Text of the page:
Picking back up from our Day Two post, here are some highlights from Day Three of AWS re:Invent.
News from Amazon continued to be the talk of the town. Here are the quick highlights:
AWS Glue is a fully managed data catalog and ETL (extract, transform and load) service, which is oftentimes considered one of the toughest parts of analytics. This allows devs to build a comprehensive data structure on AWS. An excerpt from TechCrunch sums up the news nicely: “As Amazon CTO Werner Vogels explained today on stage at the re:Invent, getting data into a form you can actually use to perform analytics is hard work. In fact, it’s so difficult, that it’s generally accepted that you spend about 80 percent of your time getting the data ready to be analyzed and just 20 percent getting information from that data. Vogels said, the goal of Amazon Glue is to flip that equation, greatly simplifying the act of processing the data, so that you are freed to do analysis on it, regardless of the analytics tools you are using.”
AWS Blox is open source tools for building custom schedulers on Amazon ECS. Multiple people have called this a “game changer,” and with Netflix using ECS liberally, this is a cool feature to ride the momentum of Netflix’s new download announcement. Jordan Novet at VentureBeat claims this effectively makes AWS deployment service easier to tinker with, rather than requiring the use of third-party schedulers such as Google-backed Kubernetes, Mesosphere’s Mesos, or Docker’s own Swarm. To read further about the news, see here.
AWS Pinpoint allows developers to drive user engagement with push notifications for their mobile apps. Push notifications increase engagement of apps by 88%, so this is a pretty useful announcement. Serdar Yegulalp at InfoWorld states that Pinpoint targets and tracks user behavior in much the same way campaign management systems for mailing lists do. It’s not as monumental a concept as X-Ray (another service AWS announced), but it fits in with Amazon’s overall ambition to allow most every aspect of an Amazon-backed app to be instrumented natively.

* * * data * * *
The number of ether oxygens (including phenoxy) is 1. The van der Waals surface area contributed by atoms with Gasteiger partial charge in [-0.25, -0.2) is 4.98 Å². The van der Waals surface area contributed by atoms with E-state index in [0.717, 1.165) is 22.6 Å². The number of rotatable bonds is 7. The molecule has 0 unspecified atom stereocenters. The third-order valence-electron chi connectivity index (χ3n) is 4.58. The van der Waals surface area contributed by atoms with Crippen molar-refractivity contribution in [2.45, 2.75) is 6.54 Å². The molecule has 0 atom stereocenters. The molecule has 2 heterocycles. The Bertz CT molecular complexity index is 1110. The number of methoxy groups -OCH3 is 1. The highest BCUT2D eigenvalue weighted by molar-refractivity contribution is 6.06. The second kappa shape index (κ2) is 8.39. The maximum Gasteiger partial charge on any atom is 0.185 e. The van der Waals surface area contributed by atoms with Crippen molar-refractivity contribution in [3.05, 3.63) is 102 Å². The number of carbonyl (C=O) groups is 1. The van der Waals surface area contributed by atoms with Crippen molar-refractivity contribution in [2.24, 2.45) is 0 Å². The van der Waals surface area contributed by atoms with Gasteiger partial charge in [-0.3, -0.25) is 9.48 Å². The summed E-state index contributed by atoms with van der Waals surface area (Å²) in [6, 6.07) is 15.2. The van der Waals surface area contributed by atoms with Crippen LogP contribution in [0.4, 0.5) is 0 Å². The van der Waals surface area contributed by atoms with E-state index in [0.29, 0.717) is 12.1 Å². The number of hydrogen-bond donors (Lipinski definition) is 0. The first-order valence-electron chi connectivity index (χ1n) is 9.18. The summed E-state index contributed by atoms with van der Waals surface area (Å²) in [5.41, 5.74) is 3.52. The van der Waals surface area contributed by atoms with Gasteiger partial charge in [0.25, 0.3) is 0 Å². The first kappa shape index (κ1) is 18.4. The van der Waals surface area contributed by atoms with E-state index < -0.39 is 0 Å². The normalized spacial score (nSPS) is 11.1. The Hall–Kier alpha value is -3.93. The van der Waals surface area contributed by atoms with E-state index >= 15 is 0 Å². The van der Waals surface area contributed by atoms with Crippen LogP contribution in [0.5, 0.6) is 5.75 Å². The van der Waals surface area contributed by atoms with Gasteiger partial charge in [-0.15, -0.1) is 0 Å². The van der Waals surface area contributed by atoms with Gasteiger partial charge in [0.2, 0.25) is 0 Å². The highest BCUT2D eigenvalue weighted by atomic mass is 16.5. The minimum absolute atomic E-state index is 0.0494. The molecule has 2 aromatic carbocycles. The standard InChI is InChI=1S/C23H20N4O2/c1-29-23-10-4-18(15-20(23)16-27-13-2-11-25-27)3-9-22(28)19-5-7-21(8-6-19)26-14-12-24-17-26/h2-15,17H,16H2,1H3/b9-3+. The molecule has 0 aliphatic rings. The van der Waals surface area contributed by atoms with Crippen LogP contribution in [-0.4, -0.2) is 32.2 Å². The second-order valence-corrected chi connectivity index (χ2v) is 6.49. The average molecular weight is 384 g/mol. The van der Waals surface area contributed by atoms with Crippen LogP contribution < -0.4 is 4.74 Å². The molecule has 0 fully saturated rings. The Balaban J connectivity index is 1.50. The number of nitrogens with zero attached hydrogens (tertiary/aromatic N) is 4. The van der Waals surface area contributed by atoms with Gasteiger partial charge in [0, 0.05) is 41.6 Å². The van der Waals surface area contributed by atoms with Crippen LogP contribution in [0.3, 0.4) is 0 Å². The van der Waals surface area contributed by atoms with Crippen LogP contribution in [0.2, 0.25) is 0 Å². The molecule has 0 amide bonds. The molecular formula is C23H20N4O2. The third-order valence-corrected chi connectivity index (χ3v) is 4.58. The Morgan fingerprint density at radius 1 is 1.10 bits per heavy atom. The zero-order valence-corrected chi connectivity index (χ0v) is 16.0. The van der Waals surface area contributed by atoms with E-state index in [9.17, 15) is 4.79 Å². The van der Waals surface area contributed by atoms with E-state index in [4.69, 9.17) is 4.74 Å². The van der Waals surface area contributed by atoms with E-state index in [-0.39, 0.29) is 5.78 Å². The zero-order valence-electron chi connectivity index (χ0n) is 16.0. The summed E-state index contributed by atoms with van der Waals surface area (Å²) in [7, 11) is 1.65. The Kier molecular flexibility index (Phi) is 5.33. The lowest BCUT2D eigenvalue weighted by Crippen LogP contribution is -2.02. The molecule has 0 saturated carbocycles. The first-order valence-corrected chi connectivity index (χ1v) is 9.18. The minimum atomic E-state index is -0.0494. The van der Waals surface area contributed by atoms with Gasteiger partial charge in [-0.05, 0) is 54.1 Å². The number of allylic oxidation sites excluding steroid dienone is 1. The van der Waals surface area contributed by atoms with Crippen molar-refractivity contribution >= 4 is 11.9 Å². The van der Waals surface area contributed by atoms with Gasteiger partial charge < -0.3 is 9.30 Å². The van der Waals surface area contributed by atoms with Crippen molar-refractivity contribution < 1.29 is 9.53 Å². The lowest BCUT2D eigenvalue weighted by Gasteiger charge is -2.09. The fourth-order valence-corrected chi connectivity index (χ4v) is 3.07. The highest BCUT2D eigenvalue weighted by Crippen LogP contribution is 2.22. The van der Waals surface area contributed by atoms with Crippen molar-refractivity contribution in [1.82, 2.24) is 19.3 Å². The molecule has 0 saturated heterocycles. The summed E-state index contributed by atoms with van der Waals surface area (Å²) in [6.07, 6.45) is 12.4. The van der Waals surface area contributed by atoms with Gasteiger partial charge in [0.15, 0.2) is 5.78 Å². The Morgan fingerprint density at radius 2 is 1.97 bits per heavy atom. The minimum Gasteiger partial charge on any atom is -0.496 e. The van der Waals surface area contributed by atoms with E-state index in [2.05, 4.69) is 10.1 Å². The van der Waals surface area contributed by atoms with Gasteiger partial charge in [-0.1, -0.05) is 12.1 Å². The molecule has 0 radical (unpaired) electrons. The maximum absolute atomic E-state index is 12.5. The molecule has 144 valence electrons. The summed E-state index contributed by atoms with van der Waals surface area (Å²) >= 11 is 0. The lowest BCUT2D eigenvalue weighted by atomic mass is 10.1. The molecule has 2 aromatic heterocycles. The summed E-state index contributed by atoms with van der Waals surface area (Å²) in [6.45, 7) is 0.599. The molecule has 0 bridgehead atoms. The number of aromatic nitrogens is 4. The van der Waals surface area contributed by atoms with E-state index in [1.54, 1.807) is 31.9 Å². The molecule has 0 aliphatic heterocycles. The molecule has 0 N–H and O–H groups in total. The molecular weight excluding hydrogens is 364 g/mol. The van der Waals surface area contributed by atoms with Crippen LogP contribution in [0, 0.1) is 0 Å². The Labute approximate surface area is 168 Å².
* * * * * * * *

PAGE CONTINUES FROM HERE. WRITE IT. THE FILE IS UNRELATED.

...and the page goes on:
AWS Batch takes advantage of batch processing, and will essentially eliminate excessive spending for very large data processing, which has been a major pain point for developers. Batch is cost-optimized, priority-based, fully managed and scales dynamically. VentureBeat sums up the news nicely in a recent post you can find here.
AWS Lambda@Edge, which is now in Preview, allows individuals to write functions deployed to the AWS network of Edge locations in response to CloudFront. The new feature allows developers to customize or personalize content for end users close to where they are located, minimizing network latency. See here for more of the details.
Fun Facts Heard at the Conference
- A lot of people are excited about Lambda@Edge, which was referred to on social as both “the most disruptive technology” of the entire event and offering “a big benefit to high-traffic websites.” It’s also gotten more than a few “wows!”
- According to keynote speaker U.S. Chief Data Scientist DJ Patil, the POTUS gave his team a mission: To responsibly unleash the power of data for the benefit of all Americans.
Our time at re:Invent is almost coming to a close – it’s been a week chock-full of information and useful insights we can all take back to our organizations and start to figure out how to implement some of these new services and tools. To see further thoughts from our team about the week’s announcements and buzz of activity, check out our AWS re:Invent Day One Recap and AWS re:Invent Day Two Recap.